While there's no denying Jackson's grim financial circumstances, others in his financial life say future earnings from his recordings and assets may largely offset his debts and leave him with a significant estate. "His legacy has a better chance of being preserved for his estate than ever before," a key adviser said this morning. "I don't think people understand the significance of his assets." According to this source, Jackson's publishing assets generate $50 million to $75 million a year. He collects a share of it, which is split with his partners.

    Sales of his past recordings easily yield another $5 million annually. At one point, Jackson was spending up to $20 million a year, however, and his mountainous debt had to be serviced from the proceeds, too. With his death, that spending will end, of course.

    At the same time, Jackson's estate is likely to be caught up in the mother of all probate cases. That, this source says, will help buy time "for things to right themselves," especially given the explosion of income that his assets will now begin to generate. The estate "will earn tremendous amounts over the next few years, as would be the case when any legendary talent like Michael passes," this person says. "He's an icon like Marilyn Monroe and Elvis," says Keith Estabrook of the public-relations firm Estabrook Group.

    Larry Mestel, CEO and founder of music publisher Primary Wave, agrees. As lead of the Jackson 5, a quintet that included his brothers, and as a solo artist, Jackson "made some of the most incredible music," Estabrook says. "Like many of the greats, it will last for an enormous time." Jackson also leaves behind an uncounted trove of unreleased recordings, many of which may now be released.

    Although the Los Angeles County medical examiner is conducting an autopsy to determine the exact cause of Jackson's death, his associates believe the financial pressures he faced were likely an indirect cause. Whatever health or substance-abuse problems Jackson had can't have been helped by the daily six-hour rehearsals he'd been doing for the upcoming concerts, which were made necessary by his frayed finances. "That had to be completely overwhelming," says one close associate.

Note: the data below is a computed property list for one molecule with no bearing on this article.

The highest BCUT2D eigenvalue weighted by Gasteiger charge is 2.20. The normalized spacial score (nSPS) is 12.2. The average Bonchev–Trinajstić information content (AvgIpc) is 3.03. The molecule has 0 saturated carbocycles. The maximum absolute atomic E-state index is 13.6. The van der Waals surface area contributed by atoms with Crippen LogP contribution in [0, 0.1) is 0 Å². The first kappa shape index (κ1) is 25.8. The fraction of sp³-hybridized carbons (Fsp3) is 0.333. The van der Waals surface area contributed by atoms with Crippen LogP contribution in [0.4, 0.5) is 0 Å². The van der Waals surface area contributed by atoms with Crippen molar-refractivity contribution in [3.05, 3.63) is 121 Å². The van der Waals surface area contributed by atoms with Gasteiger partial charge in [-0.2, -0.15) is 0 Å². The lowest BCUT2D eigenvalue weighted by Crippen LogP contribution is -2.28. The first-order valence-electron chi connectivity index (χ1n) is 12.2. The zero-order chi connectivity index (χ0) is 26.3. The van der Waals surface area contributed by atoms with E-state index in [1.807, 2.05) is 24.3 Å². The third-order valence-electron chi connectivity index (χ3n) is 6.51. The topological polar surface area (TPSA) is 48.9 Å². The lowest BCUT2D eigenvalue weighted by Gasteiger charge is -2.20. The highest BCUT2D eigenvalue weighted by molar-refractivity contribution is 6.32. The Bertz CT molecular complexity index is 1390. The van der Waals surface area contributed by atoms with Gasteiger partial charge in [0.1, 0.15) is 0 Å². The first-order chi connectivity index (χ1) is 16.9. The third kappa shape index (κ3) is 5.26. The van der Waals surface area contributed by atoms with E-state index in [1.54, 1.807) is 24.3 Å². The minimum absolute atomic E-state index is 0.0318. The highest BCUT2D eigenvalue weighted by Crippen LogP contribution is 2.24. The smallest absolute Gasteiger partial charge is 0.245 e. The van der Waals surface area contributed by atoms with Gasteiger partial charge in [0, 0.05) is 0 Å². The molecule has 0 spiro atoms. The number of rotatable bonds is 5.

In the past decade Jackson's deteriorating finances had assumed a prominent role—alongside the surgical masks, unending cosmetic surgeries, childlike behaviors, and alleged molestations—in Jackson's eccentric, troubled public persona.

    In the hours after his death, Jackson would likely have been encouraged that most of the public focus has remained where he would have wanted it: on his music.

    At James Brown's funeral a few years ago, standing alongside Al Sharpton at the open casket, Jackson spoke to the reverend about legacies: "When a legend dies, maybe he will get in death what he didn't get in life in terms of credit." Recalling that story today to NEWSWEEK, Sharpton added, "I hope that's true for Michael."
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    Re: Michael's Finances & Catalogues

    Post  Moonlight on Sat Nov 21, 2009 9:41 pm

    Money to be made: Michael Jackson, like Elvis, ‘may be worth more dead than alive’
    Ryan Nakashima June 27th, 2009

    Jackson may be ‘worth more dead than alive’

    LOS ANGELES — Michael Jackson spent the last years of his life buried in debt. But the King of Pop’s death is likely to yield a financial bonanza more lucrative than any comeback tour ever could, as fans snap up his music and memorabilia and perhaps one day get the chance to tour his Neverland home.
    “Quite frankly, he may be worth more dead than alive,” said Jerry Reisman, general counsel for the Hit Factory, a recording studio where Jackson produced his best-selling album “Thriller.”

    Jackson’s death at age 50 leaves a multitude of questions about a financial empire that included his own music, as well a 50 percent stake in a library that held the rights to songs by the Beatles. But Jackson reportedly had $400 million in debts, and it isn’t known yet how his estate will be divided and who the beneficiaries will be.
    This much is clear: Jackson’s heirs, music labels and opportunists will probably be mining his legacy for decades to come.

    In that way, his death may parallel that of the music industry’s original King — Elvis Presley, who died in 1977 at age 42.
    Like Jackson, Presley hadn’t had a hit album in years. At the end of his life, he was mostly relying on royalties from his past hits and doing shows in Las Vegas. But in death he became a moneymaking phenomenon.
    Presley’s estate was valued at just $4.9 million at the time of his death. In 2005, a company run by media entrepreneur Robert F.X. Sillerman paid $100 million for 85 percent of the estate and a 90-year lease on his Memphis mansion, Graceland.